Ted: The one that jumps out at me the most is the idea that more things can happen than will happen. It is one of the many things in the notion of thinking about the world and probabilities and not absolutes. And it comes to mind for me because I see it in my kids all the time. We have kids ranging from age 11 to 17 and they - particularly teenagers, maybe teenage girls - get very fixated on something that is going to happen, particularly if it's not so positive. And it's hard to do as a parent, but it would be great if they innately understood that what they're thinking might happen might actually be probable, greater than 50%, but that lots of things can happen, and many of the things that can happen in almost any situation are not things you can predict. So that's the one that I have found in some instances gives a lot of peace of mind in tougher situations. And if nothing else, allows you to be open to exploring the world and all the amazing opportunities and things that can happen and surprises in ways that really foster learning and growth.
Joe: That's great. Thanks, Ted. Thanks for that insight. And then for our listeners, the adults who are paying attention to this and thinking, I wish I had had this when I was in school, which I often think to myself, what's the one book that you would say, look, this is on your priority list. This is the book you should go out and read next about decision-making and how to improve yours.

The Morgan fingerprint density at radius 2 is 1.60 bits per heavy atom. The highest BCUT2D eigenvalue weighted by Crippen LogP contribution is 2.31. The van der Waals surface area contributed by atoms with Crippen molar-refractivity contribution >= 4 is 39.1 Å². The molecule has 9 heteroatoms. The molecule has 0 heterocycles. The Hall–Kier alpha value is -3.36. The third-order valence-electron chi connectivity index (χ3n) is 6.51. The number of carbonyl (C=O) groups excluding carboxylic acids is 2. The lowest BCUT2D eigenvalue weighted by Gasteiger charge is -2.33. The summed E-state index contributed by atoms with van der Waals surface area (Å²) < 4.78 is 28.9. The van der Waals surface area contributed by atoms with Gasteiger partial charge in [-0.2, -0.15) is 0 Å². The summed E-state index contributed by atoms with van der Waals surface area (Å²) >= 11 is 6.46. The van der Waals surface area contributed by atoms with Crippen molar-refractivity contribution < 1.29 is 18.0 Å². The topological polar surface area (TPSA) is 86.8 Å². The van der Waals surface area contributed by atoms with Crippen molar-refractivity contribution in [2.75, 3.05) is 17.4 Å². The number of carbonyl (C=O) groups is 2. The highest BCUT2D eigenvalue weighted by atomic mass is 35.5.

Ted: Yeah. So I am torn between two. But they're the same author, so, and this is biased. In fact, this is why I'm working with you on the Alliance. They're Annie's two most recent books. Thinking in Bets opened my eyes to the notion that there are ways that you can improve your decision-making process. And then what she did in How to Decide is formalize it into a structure. I can't say that I've taken How to Decide and gone through the exercises and I now structure all my decisions this way, I don't. But there are plenty of times where I take a step back and say, oh, this is a decision. Let me go through this in the decision process, because in most of my life, certainly my professional career, there was a pretty clear line between what was the decision and what wasn't. If I was investing money, we were making investment decisions and other things just happened. Now that I'm not in that business as much, everything is a decision, but it's not so much a decision. And so to be able to have this set of tools and apply it at times, as you mentioned, where it can have a big impact and then even to think about, oh, could it have an impact? It's just been incredible. It's been incredible learning for me. You'll hear of Daniel Kahneman's Thinking Fast and Slow, which is a fantastic book in how you think and the problems that we have in making decisions less actionable, whereas Annie's I found the most actionable of any books I've read. So those are the two I'm a little torn as to which one. I'm sure she would want me to say How to Decide now because it's hotter and newer. But I'm not sure.